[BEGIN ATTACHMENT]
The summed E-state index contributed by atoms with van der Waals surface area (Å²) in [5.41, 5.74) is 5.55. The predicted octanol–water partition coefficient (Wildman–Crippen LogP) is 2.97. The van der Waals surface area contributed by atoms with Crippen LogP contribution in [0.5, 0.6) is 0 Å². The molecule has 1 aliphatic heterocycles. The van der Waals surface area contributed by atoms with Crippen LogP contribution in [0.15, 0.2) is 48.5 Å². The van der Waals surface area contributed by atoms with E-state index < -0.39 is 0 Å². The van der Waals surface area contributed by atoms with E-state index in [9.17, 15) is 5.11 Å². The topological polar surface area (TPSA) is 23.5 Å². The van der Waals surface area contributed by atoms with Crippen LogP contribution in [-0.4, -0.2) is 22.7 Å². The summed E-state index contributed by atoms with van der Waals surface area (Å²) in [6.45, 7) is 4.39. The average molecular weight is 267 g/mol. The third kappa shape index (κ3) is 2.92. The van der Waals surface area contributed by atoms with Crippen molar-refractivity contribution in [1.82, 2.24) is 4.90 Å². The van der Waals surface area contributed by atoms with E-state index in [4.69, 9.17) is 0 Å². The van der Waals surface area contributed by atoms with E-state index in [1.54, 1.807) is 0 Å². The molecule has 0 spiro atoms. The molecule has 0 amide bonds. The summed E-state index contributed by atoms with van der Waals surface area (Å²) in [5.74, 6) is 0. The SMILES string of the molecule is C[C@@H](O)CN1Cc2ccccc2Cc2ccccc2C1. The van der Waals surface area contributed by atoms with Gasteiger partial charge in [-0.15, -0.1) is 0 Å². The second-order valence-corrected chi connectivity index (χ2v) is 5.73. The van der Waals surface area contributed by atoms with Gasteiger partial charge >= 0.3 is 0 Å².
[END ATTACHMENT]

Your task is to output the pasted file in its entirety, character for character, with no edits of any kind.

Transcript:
The summed E-state index contributed by atoms with van der Waals surface area (Å²) in [5.41, 5.74) is 5.55. The predicted octanol–water partition coefficient (Wildman–Crippen LogP) is 2.97. The van der Waals surface area contributed by atoms with Crippen LogP contribution in [0.5, 0.6) is 0 Å². The molecule has 1 aliphatic heterocycles. The van der Waals surface area contributed by atoms with Crippen LogP contribution in [0.15, 0.2) is 48.5 Å². The van der Waals surface area contributed by atoms with E-state index < -0.39 is 0 Å². The van der Waals surface area contributed by atoms with E-state index in [9.17, 15) is 5.11 Å². The topological polar surface area (TPSA) is 23.5 Å². The van der Waals surface area contributed by atoms with Crippen LogP contribution in [-0.4, -0.2) is 22.7 Å². The summed E-state index contributed by atoms with van der Waals surface area (Å²) in [6.45, 7) is 4.39. The average molecular weight is 267 g/mol. The third kappa shape index (κ3) is 2.92. The van der Waals surface area contributed by atoms with Crippen molar-refractivity contribution in [1.82, 2.24) is 4.90 Å². The van der Waals surface area contributed by atoms with E-state index in [4.69, 9.17) is 0 Å². The van der Waals surface area contributed by atoms with E-state index in [1.54, 1.807) is 0 Å². The molecule has 0 spiro atoms. The molecule has 0 amide bonds. The summed E-state index contributed by atoms with van der Waals surface area (Å²) in [5.74, 6) is 0. The SMILES string of the molecule is C[C@@H](O)CN1Cc2ccccc2Cc2ccccc2C1. The van der Waals surface area contributed by atoms with Gasteiger partial charge in [-0.15, -0.1) is 0 Å². The second-order valence-corrected chi connectivity index (χ2v) is 5.73. The van der Waals surface area contributed by atoms with Gasteiger partial charge >= 0.3 is 0 Å².